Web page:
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Pakistan's Overcrowded Prisons Ravaged By Pandemic, Amnesty Says


Pakistani soldiers patrol outside the central jail in Multan. (file photo)

Pakistan’s handling of the coronavirus threat faced by tens of thousands of detainees held in overcrowded prisons has been severely criticized in a report by Amnesty International (AI) released on December 14.

The report, titled Prisoners Of The Pandemic: The Right To Health And COVID-19 In Pakistan's Detention Facilities, called for renewed efforts to free some categories of inmates, especially the elderly, women, and “prisoners of conscience.”

The Pakistani government has not fulfilled a pledge to ease prison overcrowding made when the pandemic first hit, said the joint report by the London-based AI and Justice Project Pakistan.

Instead, authorities have actually increased the number of inmates by over 6,000 between April and August, from 73,242 to 79,603. Some of the few prisoners who were freed were later rearrested.

“As Pakistan braves the second wave of COVID-19, prisoners remain dangerously exposed as the authorities not only failed to reduce overcrowding, they actually worsened it,” said Rimmel Mohydin, South Asia regional campaigner for Amnesty International.

The Islamabad High Court at the start of the pandemic ordered the release of pretrial inmates charged with nonviolent crimes as well as those whose bail had previously been denied, but in late March, the Supreme Court suspended all bail orders that were granted because of the virus.

“The Supreme Court’s decision checked the countrywide momentum to reduce prison populations and even led to the re-arrest of prisoners,” said the 37-page report.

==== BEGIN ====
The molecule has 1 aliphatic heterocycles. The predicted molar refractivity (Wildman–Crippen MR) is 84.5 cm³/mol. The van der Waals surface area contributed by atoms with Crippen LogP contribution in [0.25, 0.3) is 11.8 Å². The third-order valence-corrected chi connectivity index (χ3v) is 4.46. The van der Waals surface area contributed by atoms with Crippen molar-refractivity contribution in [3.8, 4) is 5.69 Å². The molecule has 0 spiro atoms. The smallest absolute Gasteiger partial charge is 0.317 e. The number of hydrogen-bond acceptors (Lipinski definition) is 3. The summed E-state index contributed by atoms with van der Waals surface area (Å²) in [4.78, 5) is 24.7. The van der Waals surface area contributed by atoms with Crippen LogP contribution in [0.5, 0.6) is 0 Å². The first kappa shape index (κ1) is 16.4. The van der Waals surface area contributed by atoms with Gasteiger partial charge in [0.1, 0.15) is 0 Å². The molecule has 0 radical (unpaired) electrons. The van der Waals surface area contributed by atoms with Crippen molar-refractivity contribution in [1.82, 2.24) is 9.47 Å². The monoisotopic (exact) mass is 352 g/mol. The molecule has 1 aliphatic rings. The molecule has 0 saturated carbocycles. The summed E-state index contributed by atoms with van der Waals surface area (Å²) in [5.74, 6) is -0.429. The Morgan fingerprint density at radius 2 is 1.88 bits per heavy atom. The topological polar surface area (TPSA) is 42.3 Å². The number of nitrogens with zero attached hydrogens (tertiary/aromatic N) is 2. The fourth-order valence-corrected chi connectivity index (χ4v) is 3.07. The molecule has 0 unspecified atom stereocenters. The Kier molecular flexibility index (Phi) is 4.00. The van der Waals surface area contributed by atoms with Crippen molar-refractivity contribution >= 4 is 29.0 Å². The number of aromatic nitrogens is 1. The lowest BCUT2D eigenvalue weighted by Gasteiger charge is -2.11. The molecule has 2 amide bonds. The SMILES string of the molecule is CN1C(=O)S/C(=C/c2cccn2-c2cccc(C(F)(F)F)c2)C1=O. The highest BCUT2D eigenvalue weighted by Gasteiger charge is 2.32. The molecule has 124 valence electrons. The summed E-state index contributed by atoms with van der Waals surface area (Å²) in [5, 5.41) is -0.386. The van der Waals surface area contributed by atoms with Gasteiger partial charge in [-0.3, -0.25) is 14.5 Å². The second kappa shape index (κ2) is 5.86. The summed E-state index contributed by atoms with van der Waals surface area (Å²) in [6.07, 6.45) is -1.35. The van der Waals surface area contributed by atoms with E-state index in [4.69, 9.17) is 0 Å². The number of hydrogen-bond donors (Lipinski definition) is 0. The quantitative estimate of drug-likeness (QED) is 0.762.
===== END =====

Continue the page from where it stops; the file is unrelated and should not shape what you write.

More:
Furthermore, certain prisoners whose release had been ordered by the Supreme Court based on age or time served were never released, according to Sarah Belal, Justice Project Pakistan’s executive director.

Also the women inmates whom Prime Minister Imran Khan ordered freed if they met certain criteria, such as those on trial or convicted of minor crimes, remained behind bars, Belal said.

The government had no immediate reaction to the report.

Pakistan’s prison system, with a capacity of less than 58,000, had already been overcrowded before the pandemic, accommodating nearly 80,000 inmates according to the World Prison Brief, delivered by the University of London’s Institute for Crime and Justice Policy Research.

In Punjab, Pakistan's most populous province, prison authorities stopped reporting positive cases among detainees in April, when only 86 cases were registered.

The report found that only 16,534 virus tests had been conducted over seven months in the prisons of Punjab Province, with 1,345 testing positive.

Punjab, Pakistan's most populous province, had stopped reporting infections among detainees in April, when only 86 cases were registered.

The report urged the immediate release of all “prisoners of conscience” and also called on the government to “strongly consider” releasing pretrial detainees.

Pakistan recorded almost 441,000 infections since the start of the pandemic, with 8,832 deaths as if December 14, according to a tally by Johns Hopkins University.

With reporting by AP
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